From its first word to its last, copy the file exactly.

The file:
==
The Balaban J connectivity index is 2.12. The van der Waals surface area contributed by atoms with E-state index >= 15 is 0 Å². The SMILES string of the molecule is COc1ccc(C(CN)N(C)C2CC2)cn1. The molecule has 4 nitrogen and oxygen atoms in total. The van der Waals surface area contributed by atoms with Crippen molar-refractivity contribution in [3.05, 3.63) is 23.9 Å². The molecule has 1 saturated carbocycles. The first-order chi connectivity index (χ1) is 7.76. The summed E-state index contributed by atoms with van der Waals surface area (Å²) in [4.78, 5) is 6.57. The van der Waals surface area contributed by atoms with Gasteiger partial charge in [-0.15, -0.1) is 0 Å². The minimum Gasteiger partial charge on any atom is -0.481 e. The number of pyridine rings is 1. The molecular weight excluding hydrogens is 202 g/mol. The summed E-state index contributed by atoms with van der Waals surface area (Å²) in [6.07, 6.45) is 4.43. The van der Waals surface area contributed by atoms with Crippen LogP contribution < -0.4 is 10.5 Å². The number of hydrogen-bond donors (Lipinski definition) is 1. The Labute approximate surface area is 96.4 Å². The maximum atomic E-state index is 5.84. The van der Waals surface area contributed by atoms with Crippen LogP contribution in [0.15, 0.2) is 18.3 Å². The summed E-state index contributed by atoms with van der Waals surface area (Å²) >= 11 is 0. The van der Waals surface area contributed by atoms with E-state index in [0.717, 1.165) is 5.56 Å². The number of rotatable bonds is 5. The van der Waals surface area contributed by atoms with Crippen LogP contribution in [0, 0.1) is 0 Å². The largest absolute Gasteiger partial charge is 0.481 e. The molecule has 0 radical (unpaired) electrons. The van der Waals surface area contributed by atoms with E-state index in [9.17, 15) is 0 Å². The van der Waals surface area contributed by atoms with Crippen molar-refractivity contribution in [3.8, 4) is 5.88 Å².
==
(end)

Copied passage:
The Balaban J connectivity index is 2.12. The van der Waals surface area contributed by atoms with E-state index >= 15 is 0 Å². The SMILES string of the molecule is COc1ccc(C(CN)N(C)C2CC2)cn1. The molecule has 4 nitrogen and oxygen atoms in total. The van der Waals surface area contributed by atoms with Crippen molar-refractivity contribution in [3.05, 3.63) is 23.9 Å². The molecule has 1 saturated carbocycles. The first-order chi connectivity index (χ1) is 7.76. The summed E-state index contributed by atoms with van der Waals surface area (Å²) in [4.78, 5) is 6.57. The van der Waals surface area contributed by atoms with Gasteiger partial charge in [-0.15, -0.1) is 0 Å². The minimum Gasteiger partial charge on any atom is -0.481 e. The number of pyridine rings is 1. The molecular weight excluding hydrogens is 202 g/mol. The summed E-state index contributed by atoms with van der Waals surface area (Å²) in [6.07, 6.45) is 4.43. The van der Waals surface area contributed by atoms with Crippen LogP contribution < -0.4 is 10.5 Å². The number of hydrogen-bond donors (Lipinski definition) is 1. The Labute approximate surface area is 96.4 Å². The maximum atomic E-state index is 5.84. The van der Waals surface area contributed by atoms with Crippen LogP contribution in [0.15, 0.2) is 18.3 Å². The summed E-state index contributed by atoms with van der Waals surface area (Å²) >= 11 is 0. The van der Waals surface area contributed by atoms with E-state index in [0.717, 1.165) is 5.56 Å². The number of rotatable bonds is 5. The van der Waals surface area contributed by atoms with Crippen LogP contribution in [0, 0.1) is 0 Å². The largest absolute Gasteiger partial charge is 0.481 e. The molecule has 0 radical (unpaired) electrons. The van der Waals surface area contributed by atoms with E-state index in [9.17, 15) is 0 Å². The van der Waals surface area contributed by atoms with Crippen molar-refractivity contribution in [3.8, 4) is 5.88 Å².